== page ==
Lieutenant John Thomas Carr, Purple Heart Recipient

In 1918 a US Coast Guard Cutter was torpedoed in the Irish Sea.  One of the officers lost was from Jamaica Plain. One hundred years later his next-of-kin is being sought to receive his Purple Heart.

World War I

On May 7, 1915, less than a year after World War I erupted across Europe, a German U-boat torpedoed the RMS Lusitania, a British ocean liner sailing from New York to Liverpool, England.  Tragically, 1198 passengers were killed, including 28 Americans. The ship sank in eighteen minutes, with 761 survivors.  After two years of American inaction, the German government announced unrestricted submarine warfare in the Atlantic. This put all American shipping at risk, so the United States Congress finally declared war on Germany on April 6, 1917.  Thousands more sailors and civilians perished as the war went on and German U-boats ranged as far as Chesapeake Bay.

Photo No. 1, Tampa.jpg


Among the ships mobilized for the war was the United States Coast Guard cutter (USCGC) Tampa, named for its home port in Florida.  Tampa had been built in 1912 at Newport News, Virginia, at a cost of $250,000 ($6.5 million in 2019 dollars).  Originally a US revenue cutter named Miami when launched on February 10, 1912, it was renamed Tampa on February 1, 1916.  At 190 feet in length and 32 feet beam (width), Tampa’s draft (depth below water) was fourteen feet.  Its 1300 horsepower steam engine drove the ship to a top speed of 13 knots, or 15 mph

During its first five years of service, before the war, Tampa performed duties typical for cutters.  The vessel served several times on the International Ice Patrol, operating out of New York City and Halifax, Nova Scotia, to locate icebergs which might be hazardous to navigation.  On other occasions, it operated out of various stations along the eastern seaboard, enforcing navigation and fishing laws.

When the United States declared war on Germany, Tampa and five other Coast Guard cutters were transferred to the Navy and fitted with heavier armament at the Boston Navy Yard.  After refitting at Boston, Tampa moved to the New York Navy Yard and reported for duty to the commanding officer, Lt. Frank Fechteler, of the gunboat USS Paducah.  Ordered to duty overseas, Tampa departed New York on September 29, 1917, in company with Paducah, and five American-made submarine chasers.  After stops at Halifax, Nova Scotia, and Ponta Delgada in the Azores, Tampa reached Gibraltar on October 27, 1917.  Its mission was to protect allied supply convoys from German submarine attacks.  In its year of wartime service, Tampa escorted eighteen convoys, comprising a total of 350 vessels, from Gibraltar to Britain, steaming an average of 3566 miles a month.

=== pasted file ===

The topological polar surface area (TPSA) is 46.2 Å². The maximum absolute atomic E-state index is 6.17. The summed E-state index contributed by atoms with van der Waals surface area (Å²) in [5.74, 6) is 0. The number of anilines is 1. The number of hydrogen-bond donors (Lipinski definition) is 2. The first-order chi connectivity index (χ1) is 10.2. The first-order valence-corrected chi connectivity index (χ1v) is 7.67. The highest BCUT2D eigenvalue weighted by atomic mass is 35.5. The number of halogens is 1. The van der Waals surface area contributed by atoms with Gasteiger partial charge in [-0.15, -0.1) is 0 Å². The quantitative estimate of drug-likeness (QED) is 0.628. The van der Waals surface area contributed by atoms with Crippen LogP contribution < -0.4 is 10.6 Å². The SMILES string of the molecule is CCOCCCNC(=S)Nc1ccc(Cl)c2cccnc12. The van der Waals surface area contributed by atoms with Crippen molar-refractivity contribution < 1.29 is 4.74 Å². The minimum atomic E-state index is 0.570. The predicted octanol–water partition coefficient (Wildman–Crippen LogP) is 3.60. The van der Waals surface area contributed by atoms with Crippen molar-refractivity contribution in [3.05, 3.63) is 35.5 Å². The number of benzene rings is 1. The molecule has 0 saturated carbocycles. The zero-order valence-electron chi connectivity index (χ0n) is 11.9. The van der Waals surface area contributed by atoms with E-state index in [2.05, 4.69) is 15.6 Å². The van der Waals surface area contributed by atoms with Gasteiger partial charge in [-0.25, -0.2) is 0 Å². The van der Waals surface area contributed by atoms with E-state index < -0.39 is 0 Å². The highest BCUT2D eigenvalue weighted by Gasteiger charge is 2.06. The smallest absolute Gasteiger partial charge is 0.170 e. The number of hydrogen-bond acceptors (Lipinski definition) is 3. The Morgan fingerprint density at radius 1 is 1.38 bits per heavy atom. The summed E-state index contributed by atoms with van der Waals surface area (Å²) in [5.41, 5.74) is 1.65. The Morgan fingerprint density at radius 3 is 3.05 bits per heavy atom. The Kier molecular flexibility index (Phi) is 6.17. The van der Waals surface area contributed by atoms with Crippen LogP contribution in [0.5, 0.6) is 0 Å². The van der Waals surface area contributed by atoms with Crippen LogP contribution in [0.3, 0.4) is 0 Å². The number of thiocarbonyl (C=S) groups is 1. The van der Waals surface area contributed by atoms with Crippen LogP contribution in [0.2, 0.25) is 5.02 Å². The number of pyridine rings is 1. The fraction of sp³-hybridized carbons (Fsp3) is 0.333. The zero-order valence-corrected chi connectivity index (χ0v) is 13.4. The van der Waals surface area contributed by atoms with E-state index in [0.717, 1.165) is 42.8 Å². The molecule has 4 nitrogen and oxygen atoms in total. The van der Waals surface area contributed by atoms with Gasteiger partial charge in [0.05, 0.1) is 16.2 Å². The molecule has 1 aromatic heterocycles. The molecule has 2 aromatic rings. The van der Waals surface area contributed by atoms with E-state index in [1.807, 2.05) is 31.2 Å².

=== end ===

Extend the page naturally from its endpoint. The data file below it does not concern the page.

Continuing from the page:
Tampa carried the following armament when it was transferred from Coast Guard to US Navy control in 1917:

  • 3 six-pounder rapid-fire guns

  • 2 x 76 mm naval guns

  • 4 x 3.50 cal. guns

  • 2 machine guns

  • Projected (thrown) & rolled (dropped) depth charges

Fitted with newer guns and a depth-charge thrower, and commanded by Charles Satterlee, age 43, Tampa switched missions from protecting people against icebergs to protecting wartime convoys from submarines.  Its crew, however, was mainly composed of U.S. Coast Guardsmen.

Photo No. 2, Tampa is sunk here.jpg

On the evening of September 26, 1918, Tampa was sailing as part of a 32-ship convoy, designated HG-107, nine days out of its home port in Gibraltar.  Approaching the Irish Sea and England’s Bristol Channel, near Wales, Tampa slipped away from the convoy to refuel and was spotted by the German U-boat, UB-91.  Just after 8:15 p.m., a torpedo sent Tampa to the bottom of the sea at about 50°40′N 6°19′W

The crew

Four Tampa crew members

Four Tampa crew members

Tampa’s namesake city claimed 24 of the crew members.

The crew included three sets of brothers. Two of the crew members were just fifteen and sixteen years old.  Vincenzo Guerriera of Tampa enlisted at age sixteen under the assumed name Jimmie Ross, just days after war was declared in April 1917.  Also lost was the youngest crew member, fifteen-year-old Irving Slicklen of New York City, son of a lawyer. Tall for his age, Slicklen decided to enlist one day after school in March 1918.  His grandmother was so appalled she ran to the recruiting office in her bedroom slippers, followed by his father, but they couldn’t get him released. His parents finally gave their reluctant blessing.

Lieutenant John Thomas Carr

Photo No. 4,  Lt. John Thomas Carr.jpg

Also aboard Tampa was first lieutenant John Thomas Carr, age 40.  He was born in Wakefield, Mass., on August 19, 1878, to Thomas Carr and Mary A. Heferon.  The Town of Wakefield, however, has no record of his birth, nor any record of his military service.  Lt. Carr served on nine ships before his assignment to Tampa on March 19, 1917.  He was commissioned a third lieutenant on August 17, 1905; moving up in rank to temporary captain on October 1, 1917.

Photo No. 5,  821 Centre at Dunster Road.jpg